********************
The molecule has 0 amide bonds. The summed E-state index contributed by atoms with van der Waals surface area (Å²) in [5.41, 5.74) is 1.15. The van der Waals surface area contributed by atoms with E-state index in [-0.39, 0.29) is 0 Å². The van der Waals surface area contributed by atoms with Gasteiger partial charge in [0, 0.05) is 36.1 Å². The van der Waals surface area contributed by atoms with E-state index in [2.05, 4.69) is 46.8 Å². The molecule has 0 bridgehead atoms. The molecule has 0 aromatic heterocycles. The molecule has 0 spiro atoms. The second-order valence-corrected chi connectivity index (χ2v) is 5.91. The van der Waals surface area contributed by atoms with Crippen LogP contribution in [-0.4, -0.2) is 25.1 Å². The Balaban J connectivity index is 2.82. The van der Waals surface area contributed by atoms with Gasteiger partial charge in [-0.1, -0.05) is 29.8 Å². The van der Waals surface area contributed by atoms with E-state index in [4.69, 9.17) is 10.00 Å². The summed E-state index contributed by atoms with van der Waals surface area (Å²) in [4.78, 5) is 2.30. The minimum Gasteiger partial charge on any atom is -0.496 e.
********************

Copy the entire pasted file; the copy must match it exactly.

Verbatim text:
The molecule has 0 amide bonds. The summed E-state index contributed by atoms with van der Waals surface area (Å²) in [5.41, 5.74) is 1.15. The van der Waals surface area contributed by atoms with E-state index in [-0.39, 0.29) is 0 Å². The van der Waals surface area contributed by atoms with Gasteiger partial charge in [0, 0.05) is 36.1 Å². The van der Waals surface area contributed by atoms with E-state index in [2.05, 4.69) is 46.8 Å². The molecule has 0 bridgehead atoms. The molecule has 0 aromatic heterocycles. The molecule has 0 spiro atoms. The second-order valence-corrected chi connectivity index (χ2v) is 5.91. The van der Waals surface area contributed by atoms with Crippen LogP contribution in [-0.4, -0.2) is 25.1 Å². The Balaban J connectivity index is 2.82. The van der Waals surface area contributed by atoms with Gasteiger partial charge in [-0.1, -0.05) is 29.8 Å². The van der Waals surface area contributed by atoms with E-state index in [4.69, 9.17) is 10.00 Å². The summed E-state index contributed by atoms with van der Waals surface area (Å²) in [4.78, 5) is 2.30. The minimum Gasteiger partial charge on any atom is -0.496 e.